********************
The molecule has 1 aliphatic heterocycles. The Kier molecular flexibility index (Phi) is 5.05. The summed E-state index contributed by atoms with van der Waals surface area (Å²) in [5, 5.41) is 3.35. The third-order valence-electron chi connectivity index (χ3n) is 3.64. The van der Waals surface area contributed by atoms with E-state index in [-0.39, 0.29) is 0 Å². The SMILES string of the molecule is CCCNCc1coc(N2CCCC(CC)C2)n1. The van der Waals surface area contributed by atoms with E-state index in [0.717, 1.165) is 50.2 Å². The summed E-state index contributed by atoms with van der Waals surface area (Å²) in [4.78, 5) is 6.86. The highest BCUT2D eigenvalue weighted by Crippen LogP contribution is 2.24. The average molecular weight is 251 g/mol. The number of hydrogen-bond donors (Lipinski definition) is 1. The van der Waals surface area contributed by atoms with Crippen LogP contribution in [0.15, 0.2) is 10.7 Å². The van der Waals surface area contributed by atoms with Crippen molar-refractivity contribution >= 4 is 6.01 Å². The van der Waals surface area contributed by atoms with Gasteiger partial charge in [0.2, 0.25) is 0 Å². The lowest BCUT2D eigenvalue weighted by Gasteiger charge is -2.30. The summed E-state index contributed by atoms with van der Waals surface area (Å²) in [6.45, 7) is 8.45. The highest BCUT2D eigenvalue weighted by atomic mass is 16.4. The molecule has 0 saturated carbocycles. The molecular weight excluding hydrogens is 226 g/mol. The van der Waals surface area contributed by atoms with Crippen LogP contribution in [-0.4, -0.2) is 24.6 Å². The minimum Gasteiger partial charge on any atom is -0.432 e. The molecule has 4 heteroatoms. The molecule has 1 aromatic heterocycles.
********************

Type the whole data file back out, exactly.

The molecule has 1 aliphatic heterocycles. The Kier molecular flexibility index (Phi) is 5.05. The summed E-state index contributed by atoms with van der Waals surface area (Å²) in [5, 5.41) is 3.35. The third-order valence-electron chi connectivity index (χ3n) is 3.64. The van der Waals surface area contributed by atoms with E-state index in [-0.39, 0.29) is 0 Å². The SMILES string of the molecule is CCCNCc1coc(N2CCCC(CC)C2)n1. The van der Waals surface area contributed by atoms with E-state index in [0.717, 1.165) is 50.2 Å². The summed E-state index contributed by atoms with van der Waals surface area (Å²) in [4.78, 5) is 6.86. The highest BCUT2D eigenvalue weighted by Crippen LogP contribution is 2.24. The average molecular weight is 251 g/mol. The number of hydrogen-bond donors (Lipinski definition) is 1. The van der Waals surface area contributed by atoms with Crippen LogP contribution in [0.15, 0.2) is 10.7 Å². The van der Waals surface area contributed by atoms with Crippen molar-refractivity contribution >= 4 is 6.01 Å². The van der Waals surface area contributed by atoms with Gasteiger partial charge in [0.2, 0.25) is 0 Å². The lowest BCUT2D eigenvalue weighted by Gasteiger charge is -2.30. The summed E-state index contributed by atoms with van der Waals surface area (Å²) in [6.45, 7) is 8.45. The highest BCUT2D eigenvalue weighted by atomic mass is 16.4. The molecule has 0 saturated carbocycles. The molecular weight excluding hydrogens is 226 g/mol. The van der Waals surface area contributed by atoms with Crippen LogP contribution in [-0.4, -0.2) is 24.6 Å². The minimum Gasteiger partial charge on any atom is -0.432 e. The molecule has 4 heteroatoms. The molecule has 1 aromatic heterocycles.